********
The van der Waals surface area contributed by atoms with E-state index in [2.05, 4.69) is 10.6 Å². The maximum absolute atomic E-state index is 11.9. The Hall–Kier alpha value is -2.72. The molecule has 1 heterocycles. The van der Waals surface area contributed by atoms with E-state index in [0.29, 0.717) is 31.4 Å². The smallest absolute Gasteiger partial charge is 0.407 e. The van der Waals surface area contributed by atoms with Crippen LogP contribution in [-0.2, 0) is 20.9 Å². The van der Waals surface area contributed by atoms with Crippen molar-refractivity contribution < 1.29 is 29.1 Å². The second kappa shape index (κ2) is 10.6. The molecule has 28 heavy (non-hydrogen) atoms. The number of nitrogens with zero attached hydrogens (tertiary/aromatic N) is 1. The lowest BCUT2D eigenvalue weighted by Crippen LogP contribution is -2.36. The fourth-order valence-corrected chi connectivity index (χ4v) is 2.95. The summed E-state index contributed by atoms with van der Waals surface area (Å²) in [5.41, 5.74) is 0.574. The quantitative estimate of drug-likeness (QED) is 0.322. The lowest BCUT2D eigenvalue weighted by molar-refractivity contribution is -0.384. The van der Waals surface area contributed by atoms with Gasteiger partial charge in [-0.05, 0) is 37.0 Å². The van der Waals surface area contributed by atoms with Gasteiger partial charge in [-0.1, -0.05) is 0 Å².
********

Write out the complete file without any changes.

The van der Waals surface area contributed by atoms with E-state index in [2.05, 4.69) is 10.6 Å². The maximum absolute atomic E-state index is 11.9. The Hall–Kier alpha value is -2.72. The molecule has 1 heterocycles. The van der Waals surface area contributed by atoms with E-state index in [0.29, 0.717) is 31.4 Å². The smallest absolute Gasteiger partial charge is 0.407 e. The van der Waals surface area contributed by atoms with Crippen LogP contribution in [-0.2, 0) is 20.9 Å². The van der Waals surface area contributed by atoms with Crippen molar-refractivity contribution < 1.29 is 29.1 Å². The second kappa shape index (κ2) is 10.6. The molecule has 28 heavy (non-hydrogen) atoms. The number of nitrogens with zero attached hydrogens (tertiary/aromatic N) is 1. The lowest BCUT2D eigenvalue weighted by Crippen LogP contribution is -2.36. The fourth-order valence-corrected chi connectivity index (χ4v) is 2.95. The summed E-state index contributed by atoms with van der Waals surface area (Å²) in [5.41, 5.74) is 0.574. The quantitative estimate of drug-likeness (QED) is 0.322. The lowest BCUT2D eigenvalue weighted by molar-refractivity contribution is -0.384. The van der Waals surface area contributed by atoms with Gasteiger partial charge in [-0.05, 0) is 37.0 Å². The van der Waals surface area contributed by atoms with Gasteiger partial charge in [-0.1, -0.05) is 0 Å².